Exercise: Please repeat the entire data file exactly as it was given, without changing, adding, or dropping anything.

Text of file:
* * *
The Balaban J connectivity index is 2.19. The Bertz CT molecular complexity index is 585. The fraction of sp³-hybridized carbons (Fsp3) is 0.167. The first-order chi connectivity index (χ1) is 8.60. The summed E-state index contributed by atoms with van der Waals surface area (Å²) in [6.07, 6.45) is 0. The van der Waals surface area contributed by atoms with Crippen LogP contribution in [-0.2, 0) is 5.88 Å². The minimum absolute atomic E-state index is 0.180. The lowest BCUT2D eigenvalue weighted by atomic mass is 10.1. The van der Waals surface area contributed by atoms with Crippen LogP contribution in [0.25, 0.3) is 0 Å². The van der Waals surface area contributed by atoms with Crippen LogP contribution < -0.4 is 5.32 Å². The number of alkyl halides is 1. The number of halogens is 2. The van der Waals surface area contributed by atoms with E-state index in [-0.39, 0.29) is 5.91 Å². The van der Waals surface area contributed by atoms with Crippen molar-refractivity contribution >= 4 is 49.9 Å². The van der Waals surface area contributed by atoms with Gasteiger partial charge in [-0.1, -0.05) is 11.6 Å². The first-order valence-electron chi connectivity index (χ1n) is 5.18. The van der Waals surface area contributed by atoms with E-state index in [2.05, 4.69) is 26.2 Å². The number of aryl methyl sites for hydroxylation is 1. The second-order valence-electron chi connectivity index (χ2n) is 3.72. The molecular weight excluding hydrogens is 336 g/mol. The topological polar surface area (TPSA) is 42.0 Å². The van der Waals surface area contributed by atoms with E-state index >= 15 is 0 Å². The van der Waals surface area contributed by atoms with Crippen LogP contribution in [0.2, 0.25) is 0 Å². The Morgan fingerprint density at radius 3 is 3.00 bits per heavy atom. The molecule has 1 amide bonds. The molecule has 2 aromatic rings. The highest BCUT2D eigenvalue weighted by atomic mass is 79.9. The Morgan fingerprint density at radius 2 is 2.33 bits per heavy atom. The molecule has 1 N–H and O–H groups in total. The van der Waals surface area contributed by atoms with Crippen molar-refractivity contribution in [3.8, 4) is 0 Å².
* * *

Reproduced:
The Balaban J connectivity index is 2.19. The Bertz CT molecular complexity index is 585. The fraction of sp³-hybridized carbons (Fsp3) is 0.167. The first-order chi connectivity index (χ1) is 8.60. The summed E-state index contributed by atoms with van der Waals surface area (Å²) in [6.07, 6.45) is 0. The van der Waals surface area contributed by atoms with Crippen LogP contribution in [-0.2, 0) is 5.88 Å². The minimum absolute atomic E-state index is 0.180. The lowest BCUT2D eigenvalue weighted by atomic mass is 10.1. The van der Waals surface area contributed by atoms with Crippen LogP contribution in [0.25, 0.3) is 0 Å². The van der Waals surface area contributed by atoms with Crippen LogP contribution < -0.4 is 5.32 Å². The number of alkyl halides is 1. The number of halogens is 2. The van der Waals surface area contributed by atoms with E-state index in [-0.39, 0.29) is 5.91 Å². The van der Waals surface area contributed by atoms with Crippen molar-refractivity contribution >= 4 is 49.9 Å². The van der Waals surface area contributed by atoms with Gasteiger partial charge in [-0.1, -0.05) is 11.6 Å². The first-order valence-electron chi connectivity index (χ1n) is 5.18. The van der Waals surface area contributed by atoms with E-state index in [2.05, 4.69) is 26.2 Å². The number of aryl methyl sites for hydroxylation is 1. The second-order valence-electron chi connectivity index (χ2n) is 3.72. The molecular weight excluding hydrogens is 336 g/mol. The topological polar surface area (TPSA) is 42.0 Å². The van der Waals surface area contributed by atoms with E-state index >= 15 is 0 Å². The van der Waals surface area contributed by atoms with Crippen LogP contribution in [0.2, 0.25) is 0 Å². The Morgan fingerprint density at radius 3 is 3.00 bits per heavy atom. The molecule has 1 amide bonds. The molecule has 2 aromatic rings. The highest BCUT2D eigenvalue weighted by atomic mass is 79.9. The Morgan fingerprint density at radius 2 is 2.33 bits per heavy atom. The molecule has 1 N–H and O–H groups in total. The van der Waals surface area contributed by atoms with Crippen molar-refractivity contribution in [3.8, 4) is 0 Å².